This civility has many authors
LITTLE in the outward persona of Michael D Higgins suggests he is a devotee of the politics of 'speak softly but carry a big stick'. In fact, our flamboyant President has invented a subtle variant, where he uses soft language to usher harsh truths into the national consciousness. The President's sharp message about the superior virtues of that school of nationalism that is founded on the ballot box was certainly welcome last week, for there was a need for some steel to balance the Windsor house rodomontade. In fairness, the latter may have been informed by relief at the rare sight, in an age of public rot, of a politics of wisdom and honest authenticity. After the squalor of recent controversies, we need to hear untainted public voices.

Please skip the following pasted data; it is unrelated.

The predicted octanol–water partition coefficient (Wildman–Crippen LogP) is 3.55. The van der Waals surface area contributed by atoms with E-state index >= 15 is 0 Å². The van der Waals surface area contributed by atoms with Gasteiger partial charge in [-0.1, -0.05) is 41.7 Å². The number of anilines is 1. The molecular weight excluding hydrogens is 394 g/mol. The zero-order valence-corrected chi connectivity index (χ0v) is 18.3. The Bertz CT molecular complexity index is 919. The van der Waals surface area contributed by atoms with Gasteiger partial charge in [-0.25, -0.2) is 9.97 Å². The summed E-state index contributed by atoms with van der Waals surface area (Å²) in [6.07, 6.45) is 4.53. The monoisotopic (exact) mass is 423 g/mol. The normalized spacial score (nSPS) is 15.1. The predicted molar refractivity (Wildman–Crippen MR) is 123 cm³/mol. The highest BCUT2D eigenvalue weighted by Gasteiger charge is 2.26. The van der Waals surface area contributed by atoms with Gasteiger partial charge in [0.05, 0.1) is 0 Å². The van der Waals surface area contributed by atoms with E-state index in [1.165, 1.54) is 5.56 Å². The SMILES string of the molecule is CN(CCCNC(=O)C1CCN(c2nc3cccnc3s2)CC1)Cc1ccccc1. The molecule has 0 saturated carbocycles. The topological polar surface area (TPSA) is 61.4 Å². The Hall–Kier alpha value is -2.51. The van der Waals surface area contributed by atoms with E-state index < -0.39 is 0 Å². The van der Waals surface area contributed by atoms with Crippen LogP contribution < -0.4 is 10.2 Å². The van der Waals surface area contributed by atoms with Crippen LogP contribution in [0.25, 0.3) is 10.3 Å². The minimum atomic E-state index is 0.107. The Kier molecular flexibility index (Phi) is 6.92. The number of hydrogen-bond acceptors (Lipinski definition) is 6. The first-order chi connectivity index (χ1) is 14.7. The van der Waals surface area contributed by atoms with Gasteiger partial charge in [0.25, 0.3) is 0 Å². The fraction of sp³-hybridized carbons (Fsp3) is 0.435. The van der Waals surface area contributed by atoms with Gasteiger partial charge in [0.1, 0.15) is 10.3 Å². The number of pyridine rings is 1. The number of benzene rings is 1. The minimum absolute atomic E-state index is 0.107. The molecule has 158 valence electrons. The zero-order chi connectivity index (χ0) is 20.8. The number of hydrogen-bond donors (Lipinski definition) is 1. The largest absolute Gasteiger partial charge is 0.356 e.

Last week, this occurred when, in a similar display of straight talking to his previous challenge to the "limits of austerity", the President spoke of Daniel O'Connell's belief that freedom is best "attained not by the effusion of human blood but by the constitutional combination of good and wise men".
Outside of the critique that wise women are equally necessary for good governance, it was a necessary reiteration of the often-forgotten fact that despite the ongoing strange seductiveness of the miserable concept of blood sacrifice, progress in Ireland has always been secured by constitutional democracy, buttressed by no sharper sword than the assent of the people.